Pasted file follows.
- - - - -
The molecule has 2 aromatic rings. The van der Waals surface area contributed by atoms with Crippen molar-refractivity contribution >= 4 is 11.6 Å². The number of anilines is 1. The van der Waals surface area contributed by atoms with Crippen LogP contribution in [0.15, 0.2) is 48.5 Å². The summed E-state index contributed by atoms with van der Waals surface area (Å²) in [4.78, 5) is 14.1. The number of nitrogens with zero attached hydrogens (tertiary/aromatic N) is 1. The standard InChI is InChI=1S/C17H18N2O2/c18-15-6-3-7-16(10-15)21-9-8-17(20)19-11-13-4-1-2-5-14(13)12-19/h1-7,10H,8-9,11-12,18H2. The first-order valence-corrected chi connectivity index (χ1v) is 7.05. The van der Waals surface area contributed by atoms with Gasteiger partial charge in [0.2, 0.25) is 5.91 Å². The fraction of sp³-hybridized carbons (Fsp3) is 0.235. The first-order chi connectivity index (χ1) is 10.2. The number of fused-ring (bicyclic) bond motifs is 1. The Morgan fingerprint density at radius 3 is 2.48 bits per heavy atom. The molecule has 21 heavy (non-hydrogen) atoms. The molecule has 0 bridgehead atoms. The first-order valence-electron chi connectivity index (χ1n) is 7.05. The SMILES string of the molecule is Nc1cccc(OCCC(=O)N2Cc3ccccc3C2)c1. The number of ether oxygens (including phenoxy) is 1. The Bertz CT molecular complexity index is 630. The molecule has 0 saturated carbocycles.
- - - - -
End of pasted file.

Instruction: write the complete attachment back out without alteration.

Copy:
The molecule has 2 aromatic rings. The van der Waals surface area contributed by atoms with Crippen molar-refractivity contribution >= 4 is 11.6 Å². The number of anilines is 1. The van der Waals surface area contributed by atoms with Crippen LogP contribution in [0.15, 0.2) is 48.5 Å². The summed E-state index contributed by atoms with van der Waals surface area (Å²) in [4.78, 5) is 14.1. The number of nitrogens with zero attached hydrogens (tertiary/aromatic N) is 1. The standard InChI is InChI=1S/C17H18N2O2/c18-15-6-3-7-16(10-15)21-9-8-17(20)19-11-13-4-1-2-5-14(13)12-19/h1-7,10H,8-9,11-12,18H2. The first-order valence-corrected chi connectivity index (χ1v) is 7.05. The van der Waals surface area contributed by atoms with Gasteiger partial charge in [0.2, 0.25) is 5.91 Å². The fraction of sp³-hybridized carbons (Fsp3) is 0.235. The first-order chi connectivity index (χ1) is 10.2. The number of fused-ring (bicyclic) bond motifs is 1. The Morgan fingerprint density at radius 3 is 2.48 bits per heavy atom. The molecule has 21 heavy (non-hydrogen) atoms. The molecule has 0 bridgehead atoms. The first-order valence-electron chi connectivity index (χ1n) is 7.05. The SMILES string of the molecule is Nc1cccc(OCCC(=O)N2Cc3ccccc3C2)c1. The number of ether oxygens (including phenoxy) is 1. The Bertz CT molecular complexity index is 630. The molecule has 0 saturated carbocycles.